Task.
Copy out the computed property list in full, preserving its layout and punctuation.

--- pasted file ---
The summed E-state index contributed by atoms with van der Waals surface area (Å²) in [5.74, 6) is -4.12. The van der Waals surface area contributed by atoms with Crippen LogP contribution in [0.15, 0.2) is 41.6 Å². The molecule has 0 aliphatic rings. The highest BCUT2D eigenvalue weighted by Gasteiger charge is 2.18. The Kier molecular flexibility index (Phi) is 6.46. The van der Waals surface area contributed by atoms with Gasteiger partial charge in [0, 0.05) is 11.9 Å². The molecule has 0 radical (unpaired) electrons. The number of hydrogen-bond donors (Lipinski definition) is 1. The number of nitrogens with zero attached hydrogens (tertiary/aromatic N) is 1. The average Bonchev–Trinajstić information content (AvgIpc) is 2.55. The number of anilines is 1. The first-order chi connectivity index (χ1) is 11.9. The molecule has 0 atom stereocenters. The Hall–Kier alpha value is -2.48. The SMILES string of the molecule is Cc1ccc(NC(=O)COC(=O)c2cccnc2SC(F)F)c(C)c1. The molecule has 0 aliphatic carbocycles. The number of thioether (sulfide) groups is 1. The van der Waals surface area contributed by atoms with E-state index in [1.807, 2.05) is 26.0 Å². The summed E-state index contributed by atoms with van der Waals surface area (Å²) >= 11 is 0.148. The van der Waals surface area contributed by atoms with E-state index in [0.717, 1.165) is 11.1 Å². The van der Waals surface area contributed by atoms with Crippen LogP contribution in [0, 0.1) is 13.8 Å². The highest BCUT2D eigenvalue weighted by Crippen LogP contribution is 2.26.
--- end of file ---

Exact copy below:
The summed E-state index contributed by atoms with van der Waals surface area (Å²) in [5.74, 6) is -4.12. The van der Waals surface area contributed by atoms with Crippen LogP contribution in [0.15, 0.2) is 41.6 Å². The molecule has 0 aliphatic rings. The highest BCUT2D eigenvalue weighted by Gasteiger charge is 2.18. The Kier molecular flexibility index (Phi) is 6.46. The van der Waals surface area contributed by atoms with Gasteiger partial charge in [0, 0.05) is 11.9 Å². The molecule has 0 radical (unpaired) electrons. The number of hydrogen-bond donors (Lipinski definition) is 1. The number of nitrogens with zero attached hydrogens (tertiary/aromatic N) is 1. The average Bonchev–Trinajstić information content (AvgIpc) is 2.55. The number of anilines is 1. The first-order chi connectivity index (χ1) is 11.9. The molecule has 0 atom stereocenters. The Hall–Kier alpha value is -2.48. The SMILES string of the molecule is Cc1ccc(NC(=O)COC(=O)c2cccnc2SC(F)F)c(C)c1. The molecule has 0 aliphatic carbocycles. The number of thioether (sulfide) groups is 1. The van der Waals surface area contributed by atoms with E-state index in [1.807, 2.05) is 26.0 Å². The summed E-state index contributed by atoms with van der Waals surface area (Å²) >= 11 is 0.148. The van der Waals surface area contributed by atoms with E-state index in [0.717, 1.165) is 11.1 Å². The van der Waals surface area contributed by atoms with Crippen LogP contribution in [0, 0.1) is 13.8 Å². The highest BCUT2D eigenvalue weighted by Crippen LogP contribution is 2.26.